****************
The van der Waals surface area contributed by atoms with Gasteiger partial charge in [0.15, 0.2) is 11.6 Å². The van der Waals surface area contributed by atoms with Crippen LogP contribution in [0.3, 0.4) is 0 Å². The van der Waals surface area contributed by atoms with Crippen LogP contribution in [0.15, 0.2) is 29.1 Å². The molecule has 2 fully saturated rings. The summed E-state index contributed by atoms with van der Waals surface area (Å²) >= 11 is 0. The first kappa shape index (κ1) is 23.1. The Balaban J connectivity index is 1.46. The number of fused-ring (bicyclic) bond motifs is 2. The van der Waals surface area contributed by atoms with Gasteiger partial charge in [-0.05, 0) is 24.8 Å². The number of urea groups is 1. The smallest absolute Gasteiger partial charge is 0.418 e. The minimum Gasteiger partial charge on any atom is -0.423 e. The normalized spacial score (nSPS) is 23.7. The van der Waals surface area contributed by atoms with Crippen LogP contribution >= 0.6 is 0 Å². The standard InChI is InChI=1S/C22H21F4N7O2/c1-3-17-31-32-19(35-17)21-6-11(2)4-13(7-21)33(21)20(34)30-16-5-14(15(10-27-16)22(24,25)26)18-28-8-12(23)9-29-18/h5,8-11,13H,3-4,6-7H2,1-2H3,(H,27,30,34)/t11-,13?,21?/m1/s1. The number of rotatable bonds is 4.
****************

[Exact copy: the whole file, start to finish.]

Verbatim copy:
The van der Waals surface area contributed by atoms with Gasteiger partial charge in [0.15, 0.2) is 11.6 Å². The van der Waals surface area contributed by atoms with Crippen LogP contribution in [0.3, 0.4) is 0 Å². The van der Waals surface area contributed by atoms with Crippen LogP contribution in [0.15, 0.2) is 29.1 Å². The molecule has 2 fully saturated rings. The summed E-state index contributed by atoms with van der Waals surface area (Å²) >= 11 is 0. The first kappa shape index (κ1) is 23.1. The Balaban J connectivity index is 1.46. The number of fused-ring (bicyclic) bond motifs is 2. The van der Waals surface area contributed by atoms with Gasteiger partial charge in [-0.05, 0) is 24.8 Å². The number of urea groups is 1. The smallest absolute Gasteiger partial charge is 0.418 e. The minimum Gasteiger partial charge on any atom is -0.423 e. The normalized spacial score (nSPS) is 23.7. The van der Waals surface area contributed by atoms with Crippen LogP contribution >= 0.6 is 0 Å². The standard InChI is InChI=1S/C22H21F4N7O2/c1-3-17-31-32-19(35-17)21-6-11(2)4-13(7-21)33(21)20(34)30-16-5-14(15(10-27-16)22(24,25)26)18-28-8-12(23)9-29-18/h5,8-11,13H,3-4,6-7H2,1-2H3,(H,27,30,34)/t11-,13?,21?/m1/s1. The number of rotatable bonds is 4.